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Chef Bryce Shuman's poached lobster on THE Dish

A new star of the New York restaurant scene who “cooks like a maestro” according to The New Yorker magazine, chef Bryce Shuman only turned to cooking after his dream of becoming an actor didn’t pan out
A new star of the New York restaurant scene w... 05:55

When Bryce Shuman's dream of becoming an actor didn't pan out, he went to his backup plan. He returned to school and became a chef. Now he's not just any chef but a new star of the New York restaurant scene.

Special section: Food and wine

The New Yorker magazine wrote that Shuman "cooks like a maestro." As executive chef at the recently opened Betony, he's drawn rave reviews from critics, including the New York Times and Esquire magazine, which named Betony its Restaurant of the Year.

Shuman joined "CBS This Morning: Saturday" with his ultimate dish, poached lobster with spiced bisque, carrots and chestnuts.

Poached Lobster with spiced bisque, carrots and chestnuts

Make the Bisque

2 tbsp. butter

1/4 cup medium-diced fennel

2 tbsp. ginger, diced

2 tsp. minced garlic

2 oz. chestnuts

3 tbsp. all-purpose flour

2 tbsp. dry vermouth

1 tbsp. Cognac

1/2 cup tomato juice

1/4 tsp. saffron threads

1 vanilla bean, scraped

4 1/2 cups Lobster Stock (make your own from the lobster shells, or purchase at a specialty food market)

2 tsp. tamarind paste

2 whole star anise

3/4 tsp. cardamom

1.5 tsp. tarragon

4 tsp. lobster roe

2 tbsp. creme fraiche

2 tsp. lime juice

2 tsp. salt

Pinch cayenne

Pinch mace

1. Heat a large straight-sided skillet over medium to high heat. Add the vegetables, ginger, and garlic to the pan with the butter.

2. Sweat the vegetables over medium heat until they all turn slightly translucent. Add the chestnuts to the pot and brown them slightly in the butter.

3. Add the flour to the mixture to create a roux with the butter.

4. Deglaze the pot with the dry vermouth and Cognac. Reduce the alcohols by one half and add the saffron threads and tomato juice.

5. Cook the tomato juice for roughly 3 minutes at a low simmer. Add the vanilla to the tomato juice with the lobster stock.

6. Meanwhile, create a small sachet using cheesecloth with the tamarind paste and all the spices.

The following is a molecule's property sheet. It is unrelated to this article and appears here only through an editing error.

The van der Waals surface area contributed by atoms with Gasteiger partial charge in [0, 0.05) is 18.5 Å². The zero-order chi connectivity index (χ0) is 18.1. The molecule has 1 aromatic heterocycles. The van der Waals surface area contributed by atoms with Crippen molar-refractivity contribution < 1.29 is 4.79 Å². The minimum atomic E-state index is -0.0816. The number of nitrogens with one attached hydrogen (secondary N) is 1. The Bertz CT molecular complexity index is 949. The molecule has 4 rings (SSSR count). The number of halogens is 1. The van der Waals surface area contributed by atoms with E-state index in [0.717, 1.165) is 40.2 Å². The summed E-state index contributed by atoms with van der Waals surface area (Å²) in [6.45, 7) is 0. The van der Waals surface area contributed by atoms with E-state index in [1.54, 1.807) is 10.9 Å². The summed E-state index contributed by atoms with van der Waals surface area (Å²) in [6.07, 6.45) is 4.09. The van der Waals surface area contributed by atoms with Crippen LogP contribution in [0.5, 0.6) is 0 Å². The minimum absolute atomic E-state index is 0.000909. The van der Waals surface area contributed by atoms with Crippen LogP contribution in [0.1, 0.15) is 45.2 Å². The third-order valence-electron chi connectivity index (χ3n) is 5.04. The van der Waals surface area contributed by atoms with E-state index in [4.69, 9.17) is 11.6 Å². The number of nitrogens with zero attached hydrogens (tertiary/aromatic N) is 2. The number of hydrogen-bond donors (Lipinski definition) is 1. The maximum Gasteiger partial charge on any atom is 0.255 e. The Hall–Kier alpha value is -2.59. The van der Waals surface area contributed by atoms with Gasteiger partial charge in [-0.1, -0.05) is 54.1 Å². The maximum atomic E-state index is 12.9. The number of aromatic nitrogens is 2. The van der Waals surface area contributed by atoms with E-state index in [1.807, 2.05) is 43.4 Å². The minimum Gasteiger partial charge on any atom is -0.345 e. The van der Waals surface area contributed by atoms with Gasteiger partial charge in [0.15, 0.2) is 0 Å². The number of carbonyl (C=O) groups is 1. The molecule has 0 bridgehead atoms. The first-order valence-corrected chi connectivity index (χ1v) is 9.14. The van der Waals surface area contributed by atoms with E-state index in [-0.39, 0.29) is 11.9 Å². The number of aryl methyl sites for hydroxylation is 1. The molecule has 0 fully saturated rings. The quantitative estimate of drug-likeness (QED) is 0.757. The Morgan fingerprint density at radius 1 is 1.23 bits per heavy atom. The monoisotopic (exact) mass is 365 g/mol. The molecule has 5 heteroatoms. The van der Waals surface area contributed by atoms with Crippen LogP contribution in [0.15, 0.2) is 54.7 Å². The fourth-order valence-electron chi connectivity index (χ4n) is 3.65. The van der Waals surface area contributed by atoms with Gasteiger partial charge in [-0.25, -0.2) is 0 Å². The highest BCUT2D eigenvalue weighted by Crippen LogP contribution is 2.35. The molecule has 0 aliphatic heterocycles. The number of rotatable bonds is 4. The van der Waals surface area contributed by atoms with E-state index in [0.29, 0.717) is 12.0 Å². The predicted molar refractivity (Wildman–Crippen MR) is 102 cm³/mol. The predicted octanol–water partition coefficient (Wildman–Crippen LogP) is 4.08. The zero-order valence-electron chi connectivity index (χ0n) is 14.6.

7. Add this to the stock and simmer the pot for 30 minutes over medium heat. After 30 minutes of cooking, turn the heat off and add the tarragon.

8. Steep the tarragon for about 15 minutes, then strain the sauce.

9. When strained, pour it into a high speed blender, add the crème fraiche and roe, and blend until smooth.

10. Season the sauce with the lime juice, cayenne and salt. Let it cool.

Cook the lobster:

1. Prepare a large ice bath. Bring a large pot of salted water just under a boil. Drop in the lobsters and bring back to a simmer.

2. When the pot is simmering, turn off the heat and cover the pot, letting the lobsters cook for about 7 minutes.

3. Remove the lobsters and shock them in the cold ice bath.

4. Remove the knuckles and claws from the body and return to the boiling water, cooking for 3 more minutes.

5. Remove from the water and shock in the same ice bath.

6. Remove the meat from the shell and reserve for the bisque; store in the refrigerator

Roast and glaze the chestnuts:

2 lbs. chestnuts (raw)

2 cups sugar

2 cups chicken stock

7 sprigs thyme

Salt and pepper

1. Heat the oven to 400 degrees. Square the chestnuts and place them on a sheet tray.

2. Transfer to the oven and roast for 7-10 minutes until the skins begin to peel.

3. Remove from the oven and cool slightly, then peel and halve the chestnuts.

4. Heat the sugar over medium heat, swirling the pan as it melts, until a deep brown caramel forms.

5. Carefully remove it from the heat and add the 2 cups of chicken stock.

6. Stir to combine and put back on the heat, reducing until saucy (it should coat the back of a spoon).

7. Add the chestnuts and thyme sprigs, season with salt and pepper, and simmer in the sauce until thickened even more.

Blanch and glaze the carrots:

3 bunches multicolored baby carrots, peeled and trimmed

2 tbsp. cold butter

2 tbsp. chicken stock

1. Prepare an ice bath. Bring a pot of salted water to a boil. Add the baby carrots and blanch for 6-7 minutes, until tender. Transfer them to the ice bath to stop the cooking.

2. Drain the carrots and glaze in a sauté pan with the cold butter and chicken stock, letting it melt and reduce to a shiny sauce. Add salt and black pepper to taste.

Assemble the dish:

1. Gently re-heat the spiced bisque.

2. Slice the lobster (except for the tails, to be left whole) into bite sized pieces and add all of the meat and its juices to the bisque to warm through.

3. Pour into a warmed, large, shallow serving dish and arrange the carrots and chestnuts around the lobster.

4. Garnish with finely chopped chives.

Fork-Smashed Rutabaga with Chives

2 rutabagas, peeled 1 cup butter

1/2 cup chicken broth 2 tbsp. thinly sliced chives

1. Heat the oven to 375 degrees.

2. Wrap each rutabaga individually in foil with 1/4 cup of butter each and 7 sprigs of thyme.

3. Roast for 1 1/2 hours, until tender when pierced with a fork.

4. Remove the rutabagas from the oven and let them cool in the foil.

5. Medium-dice the rutabagas. In straight-sided large sauté pan, add the rutabaga, butter, and broth, and season with salt to taste.

6. Saute over medium heat, smashing as you go with a fork until a coarse mash forms. Scatter 2 tbsp. thinly sliced chives over the top.